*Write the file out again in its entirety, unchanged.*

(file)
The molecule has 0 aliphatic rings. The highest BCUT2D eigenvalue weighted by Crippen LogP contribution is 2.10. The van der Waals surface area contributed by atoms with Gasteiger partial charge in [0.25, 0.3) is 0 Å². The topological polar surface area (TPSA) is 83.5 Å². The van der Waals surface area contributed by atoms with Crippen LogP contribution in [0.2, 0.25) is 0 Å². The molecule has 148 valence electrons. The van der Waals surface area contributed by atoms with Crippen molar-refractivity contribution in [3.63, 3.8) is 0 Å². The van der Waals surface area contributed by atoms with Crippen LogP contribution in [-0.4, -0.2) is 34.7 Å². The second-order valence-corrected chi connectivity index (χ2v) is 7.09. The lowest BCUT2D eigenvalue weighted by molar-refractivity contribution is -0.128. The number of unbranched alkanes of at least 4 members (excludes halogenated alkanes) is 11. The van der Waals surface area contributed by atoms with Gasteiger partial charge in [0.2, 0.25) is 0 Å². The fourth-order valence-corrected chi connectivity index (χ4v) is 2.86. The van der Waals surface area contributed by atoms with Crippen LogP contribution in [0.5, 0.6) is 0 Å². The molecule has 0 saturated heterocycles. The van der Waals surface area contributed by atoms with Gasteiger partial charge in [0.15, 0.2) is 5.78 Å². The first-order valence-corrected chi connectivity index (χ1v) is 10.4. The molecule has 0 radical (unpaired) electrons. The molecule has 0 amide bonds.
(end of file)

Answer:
The molecule has 0 aliphatic rings. The highest BCUT2D eigenvalue weighted by Crippen LogP contribution is 2.10. The van der Waals surface area contributed by atoms with Gasteiger partial charge in [0.25, 0.3) is 0 Å². The topological polar surface area (TPSA) is 83.5 Å². The van der Waals surface area contributed by atoms with Crippen LogP contribution in [0.2, 0.25) is 0 Å². The molecule has 148 valence electrons. The van der Waals surface area contributed by atoms with Crippen molar-refractivity contribution in [3.63, 3.8) is 0 Å². The van der Waals surface area contributed by atoms with Crippen LogP contribution in [-0.4, -0.2) is 34.7 Å². The second-order valence-corrected chi connectivity index (χ2v) is 7.09. The lowest BCUT2D eigenvalue weighted by molar-refractivity contribution is -0.128. The number of unbranched alkanes of at least 4 members (excludes halogenated alkanes) is 11. The van der Waals surface area contributed by atoms with Gasteiger partial charge in [0.2, 0.25) is 0 Å². The fourth-order valence-corrected chi connectivity index (χ4v) is 2.86. The van der Waals surface area contributed by atoms with Crippen LogP contribution in [0.5, 0.6) is 0 Å². The molecule has 0 saturated heterocycles. The van der Waals surface area contributed by atoms with Gasteiger partial charge in [0.15, 0.2) is 5.78 Å². The first-order valence-corrected chi connectivity index (χ1v) is 10.4. The molecule has 0 radical (unpaired) electrons. The molecule has 0 amide bonds.